Hurricane Isaac churned up more than just winds and waters as it crossed the Gulf of Mexico, and researchers took quick action to study its effect…
Ten undergraduate students from Louisiana spent their summer conducting research with expert scientists who are actively pursuing advanced understanding of dispersants for improved oil-spill response.
Oil-spill science is not strictly business, it’s personal, too. The Deepwater Horizonoil spill felt very personal to Dr. Patrick Fitzpatrick a MSU scientist researching storm surges, who is also an avid saltwater fisherman living in south Louisiana.
Hurricanes can pose significant risks to human and environmental health. However, a scientific “silver lining” exists in the midst of Hurricane Isaac.
Hundreds of data-collecting ocean drifters are “going with the flow” in the Gulf of Mexico. Their journey can be seen in an animated video that Dr. Bruce Lipphardt, with the CARTHE project team at the University of Delaware, generates and updates regularly.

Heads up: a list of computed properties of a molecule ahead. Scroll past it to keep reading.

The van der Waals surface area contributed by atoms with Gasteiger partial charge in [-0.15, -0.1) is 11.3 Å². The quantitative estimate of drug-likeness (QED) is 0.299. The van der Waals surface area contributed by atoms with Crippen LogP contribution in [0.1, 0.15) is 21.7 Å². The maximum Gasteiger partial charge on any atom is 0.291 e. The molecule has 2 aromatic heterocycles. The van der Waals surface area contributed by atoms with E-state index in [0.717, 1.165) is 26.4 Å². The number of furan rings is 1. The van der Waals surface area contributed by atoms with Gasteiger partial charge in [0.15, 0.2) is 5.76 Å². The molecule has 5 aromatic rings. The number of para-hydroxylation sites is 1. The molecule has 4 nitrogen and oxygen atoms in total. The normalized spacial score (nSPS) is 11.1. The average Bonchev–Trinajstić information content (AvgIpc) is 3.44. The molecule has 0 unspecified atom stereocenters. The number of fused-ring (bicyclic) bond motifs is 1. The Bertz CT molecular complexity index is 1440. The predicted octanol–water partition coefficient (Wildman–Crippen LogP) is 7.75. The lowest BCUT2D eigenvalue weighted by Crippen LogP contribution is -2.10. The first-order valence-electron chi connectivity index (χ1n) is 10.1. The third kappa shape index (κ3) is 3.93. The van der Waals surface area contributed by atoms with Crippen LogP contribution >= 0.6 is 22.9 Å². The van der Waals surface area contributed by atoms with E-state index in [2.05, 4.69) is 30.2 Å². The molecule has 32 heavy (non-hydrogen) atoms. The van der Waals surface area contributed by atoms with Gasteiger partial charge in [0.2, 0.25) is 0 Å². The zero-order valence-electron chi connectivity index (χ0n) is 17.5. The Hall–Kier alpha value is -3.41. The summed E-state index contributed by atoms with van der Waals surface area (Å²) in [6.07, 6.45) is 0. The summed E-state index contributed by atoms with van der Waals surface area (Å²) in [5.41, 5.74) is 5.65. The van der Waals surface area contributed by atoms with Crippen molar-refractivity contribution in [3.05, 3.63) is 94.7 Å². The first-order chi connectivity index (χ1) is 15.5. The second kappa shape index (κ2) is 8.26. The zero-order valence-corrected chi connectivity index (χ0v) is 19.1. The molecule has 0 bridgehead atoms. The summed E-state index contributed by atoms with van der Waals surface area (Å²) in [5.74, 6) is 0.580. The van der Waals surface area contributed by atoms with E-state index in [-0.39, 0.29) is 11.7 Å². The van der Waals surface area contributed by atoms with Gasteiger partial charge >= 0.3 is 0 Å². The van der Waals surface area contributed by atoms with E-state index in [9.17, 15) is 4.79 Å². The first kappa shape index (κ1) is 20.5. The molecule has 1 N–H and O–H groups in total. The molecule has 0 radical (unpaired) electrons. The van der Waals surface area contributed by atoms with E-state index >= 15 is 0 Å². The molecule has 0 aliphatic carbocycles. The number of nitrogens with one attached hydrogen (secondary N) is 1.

After the Deepwater Horizon oil spill, people asked basic questions: what happened to the oil, what did it affect, and how did it change the Gulf of Mexico? Getting answers is no simple task.
GoMRI announced today that it has approved funding for 19 grants that will support studies of the effects of the Deepwater Horizon oil spill on the Gulf of Mexico. Roughly $20 million will be awarded to these researchers over the next three years.
Fragile. Compromised. Disappearing. These words pop up frequently when describing the condition of Louisiana’s valuable wetlands. So how do researchers studying the effects of the Deepwater Horizon oil spill on coastal Louisiana collect the data they need?
Throughout the month of June, the Gulf of Mexico was teeming with GoMRI-funded scientists conducting oil-spill related research. For some of the research teams Tropical Storm Debbie provided additional challenges, requiring some schedule changes.
Computational scientists, physical oceanographers, and mathematicians from around the world converged on the Shelborne Hotel for the 5th Lagrangian Analysis and Prediction of Coastal and Ocean Dynamics (LAPCOD) meeting.